The result is that while Medicare will pay slightly more for some tests, it will pay half as much as it did in 2012 for other tests, according to analyses from specialty medical groups.
“Medicare will still pay for the tests that a neurologist determines are necessary to diagnose a problem, but will only pay for the same practice expenses once,” Medicare chief Jonathan Blum said in an e-mailed statement.
Sigsbee’s group has asked members to contact lawmakers and is requesting that the agency phase in the change and is considering appealing the change.
“Medicare’s budget is under water, and they’re looking for ways to reduce payments,” said Dr. Lee Schwamm, vice chairman of the Department of Neurology at Massachusetts General Hospital. But the cuts could have “significant negative consequences,” he said.
Most major hospitals have centers to conduct the specialized testing, known as nerve conduction and electromyography. Several Boston neurologists said revenue from those tests offsets the poorer payments that come from office visits when doctors spend time with patients assessing complicated neurological disorders. They worried that, as often happens, private insurers would adopt similar cuts.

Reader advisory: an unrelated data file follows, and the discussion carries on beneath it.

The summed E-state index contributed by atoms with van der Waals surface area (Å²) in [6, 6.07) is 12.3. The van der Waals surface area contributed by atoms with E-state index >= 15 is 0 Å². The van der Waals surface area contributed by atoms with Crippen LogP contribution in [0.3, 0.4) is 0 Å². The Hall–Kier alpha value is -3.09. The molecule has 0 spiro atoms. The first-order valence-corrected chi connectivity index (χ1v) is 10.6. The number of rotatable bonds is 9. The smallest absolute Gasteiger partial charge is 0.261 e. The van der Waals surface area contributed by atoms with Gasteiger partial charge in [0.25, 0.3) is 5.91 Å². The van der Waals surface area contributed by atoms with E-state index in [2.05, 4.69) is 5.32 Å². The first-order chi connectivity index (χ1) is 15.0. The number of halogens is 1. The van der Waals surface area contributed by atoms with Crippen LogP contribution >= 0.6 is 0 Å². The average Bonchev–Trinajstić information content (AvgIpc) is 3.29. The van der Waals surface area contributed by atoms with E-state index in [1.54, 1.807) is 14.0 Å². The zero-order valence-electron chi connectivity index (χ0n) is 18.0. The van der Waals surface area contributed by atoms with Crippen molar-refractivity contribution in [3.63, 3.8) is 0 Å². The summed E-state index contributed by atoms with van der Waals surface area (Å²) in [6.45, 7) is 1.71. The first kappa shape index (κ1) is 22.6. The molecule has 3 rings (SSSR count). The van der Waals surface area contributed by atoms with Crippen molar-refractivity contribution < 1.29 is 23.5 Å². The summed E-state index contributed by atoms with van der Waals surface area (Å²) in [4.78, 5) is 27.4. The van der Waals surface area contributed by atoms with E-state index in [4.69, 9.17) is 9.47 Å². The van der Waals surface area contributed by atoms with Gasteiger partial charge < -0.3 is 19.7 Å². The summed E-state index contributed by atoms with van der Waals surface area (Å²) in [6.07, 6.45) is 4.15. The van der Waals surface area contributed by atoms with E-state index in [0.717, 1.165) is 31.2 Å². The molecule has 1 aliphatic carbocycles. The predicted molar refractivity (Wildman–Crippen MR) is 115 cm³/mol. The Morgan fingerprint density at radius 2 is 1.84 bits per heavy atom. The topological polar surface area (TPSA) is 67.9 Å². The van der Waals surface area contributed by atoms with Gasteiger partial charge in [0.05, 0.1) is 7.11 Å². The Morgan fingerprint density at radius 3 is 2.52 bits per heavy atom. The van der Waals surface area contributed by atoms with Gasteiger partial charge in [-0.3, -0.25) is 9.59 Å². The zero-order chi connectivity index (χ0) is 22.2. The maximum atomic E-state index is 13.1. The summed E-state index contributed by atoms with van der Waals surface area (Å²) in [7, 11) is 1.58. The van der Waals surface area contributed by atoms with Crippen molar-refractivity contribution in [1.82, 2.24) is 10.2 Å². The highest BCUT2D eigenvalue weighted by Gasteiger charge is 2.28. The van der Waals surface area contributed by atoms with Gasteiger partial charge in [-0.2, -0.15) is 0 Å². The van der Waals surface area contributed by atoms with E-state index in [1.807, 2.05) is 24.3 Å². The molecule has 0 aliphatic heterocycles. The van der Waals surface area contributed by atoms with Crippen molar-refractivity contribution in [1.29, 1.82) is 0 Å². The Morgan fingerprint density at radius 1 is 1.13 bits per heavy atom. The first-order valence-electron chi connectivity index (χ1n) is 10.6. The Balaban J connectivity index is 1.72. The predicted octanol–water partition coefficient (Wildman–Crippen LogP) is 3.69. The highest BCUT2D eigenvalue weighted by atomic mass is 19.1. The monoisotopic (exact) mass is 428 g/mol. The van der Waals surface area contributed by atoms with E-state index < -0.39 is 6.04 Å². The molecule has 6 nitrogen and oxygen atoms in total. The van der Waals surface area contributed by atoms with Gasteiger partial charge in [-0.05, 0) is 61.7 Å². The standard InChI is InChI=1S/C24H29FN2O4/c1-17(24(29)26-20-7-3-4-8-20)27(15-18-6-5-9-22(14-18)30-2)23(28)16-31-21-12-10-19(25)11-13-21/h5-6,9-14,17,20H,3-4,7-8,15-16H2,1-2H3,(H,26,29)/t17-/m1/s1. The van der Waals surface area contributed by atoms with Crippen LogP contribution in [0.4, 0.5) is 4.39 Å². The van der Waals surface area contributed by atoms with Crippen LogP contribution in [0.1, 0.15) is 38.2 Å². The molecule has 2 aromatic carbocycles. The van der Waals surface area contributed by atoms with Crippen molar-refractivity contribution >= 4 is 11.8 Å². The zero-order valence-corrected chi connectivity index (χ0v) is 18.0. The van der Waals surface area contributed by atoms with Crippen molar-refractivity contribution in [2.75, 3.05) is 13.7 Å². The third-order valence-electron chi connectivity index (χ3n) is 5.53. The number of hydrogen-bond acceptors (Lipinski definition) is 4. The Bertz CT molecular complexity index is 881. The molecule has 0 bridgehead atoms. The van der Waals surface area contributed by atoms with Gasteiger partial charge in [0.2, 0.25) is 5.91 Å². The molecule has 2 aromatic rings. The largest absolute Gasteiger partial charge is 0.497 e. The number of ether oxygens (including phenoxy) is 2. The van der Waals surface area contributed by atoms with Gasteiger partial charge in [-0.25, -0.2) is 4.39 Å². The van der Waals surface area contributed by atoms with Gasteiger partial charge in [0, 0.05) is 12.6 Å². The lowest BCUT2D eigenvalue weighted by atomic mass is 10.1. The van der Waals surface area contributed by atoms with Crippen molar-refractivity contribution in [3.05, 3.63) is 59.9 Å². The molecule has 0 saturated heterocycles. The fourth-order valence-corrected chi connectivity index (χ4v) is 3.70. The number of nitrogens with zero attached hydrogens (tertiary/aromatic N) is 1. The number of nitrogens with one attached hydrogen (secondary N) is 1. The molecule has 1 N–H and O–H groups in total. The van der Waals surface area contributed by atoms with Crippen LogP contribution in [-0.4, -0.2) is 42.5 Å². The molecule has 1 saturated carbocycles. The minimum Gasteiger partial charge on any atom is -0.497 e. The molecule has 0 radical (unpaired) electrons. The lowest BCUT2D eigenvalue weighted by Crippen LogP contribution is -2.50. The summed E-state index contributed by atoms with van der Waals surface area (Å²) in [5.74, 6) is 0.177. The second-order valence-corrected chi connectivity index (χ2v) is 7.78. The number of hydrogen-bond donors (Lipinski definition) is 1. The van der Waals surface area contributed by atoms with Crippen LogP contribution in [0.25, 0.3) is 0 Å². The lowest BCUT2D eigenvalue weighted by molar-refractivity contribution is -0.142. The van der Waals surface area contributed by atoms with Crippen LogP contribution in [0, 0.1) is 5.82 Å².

“There’s a feeling there of, where did this come from?” Schwamm said. “This seems rather abrupt.”
Schwamm said he expected Mass. General to continue using the tests for patients whose conditions warrant it, but he worried the cuts could limit patient access if some providers stop offering the tests or only serve people who are privately insured or can afford to pay more out of pocket.
Mass. General is among several hospitals in Massachusetts evolving into an accountable care organization. Under such a system, Medicare effectively sets a target for the cost of overall patient care, with hospitals sharing in savings or losses. With such arrangements, which emphasize preventive care, the neurology cuts could become irrelevant, Schwamm said, and doctors’ pay would be less contingent on fees from individual tests or treatments.
Similar changes are occurring in the private insurance market, but they won’t happen all at once. “The hardest time is the transition,” he said.
Sigsbee said the cuts could push some neurologists not employed by a major hospital out of business or make it harder to recruit young doctors to the speciality.
Medicare payments for family physicians next year are expected to increase 7 percent, to $5.9 billion, according to the physician fee schedule. (The increase will hold only if Congress — as it has for several years — overrides a provision to limit Medicare spending.)
Changes like the neurology cuts could help to push providers into newer models of care, such as accountable care organizations, Gruber said. But lessening the blow in the short term is tricky as the government corrects such “cross subsidies,” when what may be seen as overpayment for one test or treatment helps to cover the cost of other worthwhile services. “I’m stuck on that,” he said.